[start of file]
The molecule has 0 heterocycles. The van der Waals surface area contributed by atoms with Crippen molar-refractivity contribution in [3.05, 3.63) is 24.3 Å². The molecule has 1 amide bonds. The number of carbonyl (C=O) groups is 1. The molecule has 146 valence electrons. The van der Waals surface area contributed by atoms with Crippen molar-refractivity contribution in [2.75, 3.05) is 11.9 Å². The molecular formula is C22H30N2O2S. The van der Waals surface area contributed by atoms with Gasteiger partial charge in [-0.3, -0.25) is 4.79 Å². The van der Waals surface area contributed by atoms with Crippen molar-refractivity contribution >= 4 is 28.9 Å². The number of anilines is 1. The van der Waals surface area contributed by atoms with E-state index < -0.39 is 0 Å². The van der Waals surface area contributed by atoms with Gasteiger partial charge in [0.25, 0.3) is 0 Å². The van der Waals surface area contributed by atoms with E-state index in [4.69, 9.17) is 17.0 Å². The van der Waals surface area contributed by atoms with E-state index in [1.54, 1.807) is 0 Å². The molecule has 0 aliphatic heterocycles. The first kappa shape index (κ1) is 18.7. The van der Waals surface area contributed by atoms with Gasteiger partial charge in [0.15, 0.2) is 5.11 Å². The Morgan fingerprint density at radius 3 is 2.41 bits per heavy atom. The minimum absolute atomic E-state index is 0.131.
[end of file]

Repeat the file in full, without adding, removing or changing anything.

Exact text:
The molecule has 0 heterocycles. The van der Waals surface area contributed by atoms with Crippen molar-refractivity contribution in [3.05, 3.63) is 24.3 Å². The molecule has 1 amide bonds. The number of carbonyl (C=O) groups is 1. The molecule has 146 valence electrons. The van der Waals surface area contributed by atoms with Crippen molar-refractivity contribution in [2.75, 3.05) is 11.9 Å². The molecular formula is C22H30N2O2S. The van der Waals surface area contributed by atoms with Gasteiger partial charge in [-0.3, -0.25) is 4.79 Å². The van der Waals surface area contributed by atoms with Crippen molar-refractivity contribution >= 4 is 28.9 Å². The number of anilines is 1. The van der Waals surface area contributed by atoms with E-state index < -0.39 is 0 Å². The van der Waals surface area contributed by atoms with Gasteiger partial charge in [0.25, 0.3) is 0 Å². The van der Waals surface area contributed by atoms with E-state index in [4.69, 9.17) is 17.0 Å². The van der Waals surface area contributed by atoms with E-state index in [1.54, 1.807) is 0 Å². The molecule has 0 aliphatic heterocycles. The first kappa shape index (κ1) is 18.7. The van der Waals surface area contributed by atoms with Gasteiger partial charge in [0.15, 0.2) is 5.11 Å². The Morgan fingerprint density at radius 3 is 2.41 bits per heavy atom. The minimum absolute atomic E-state index is 0.131.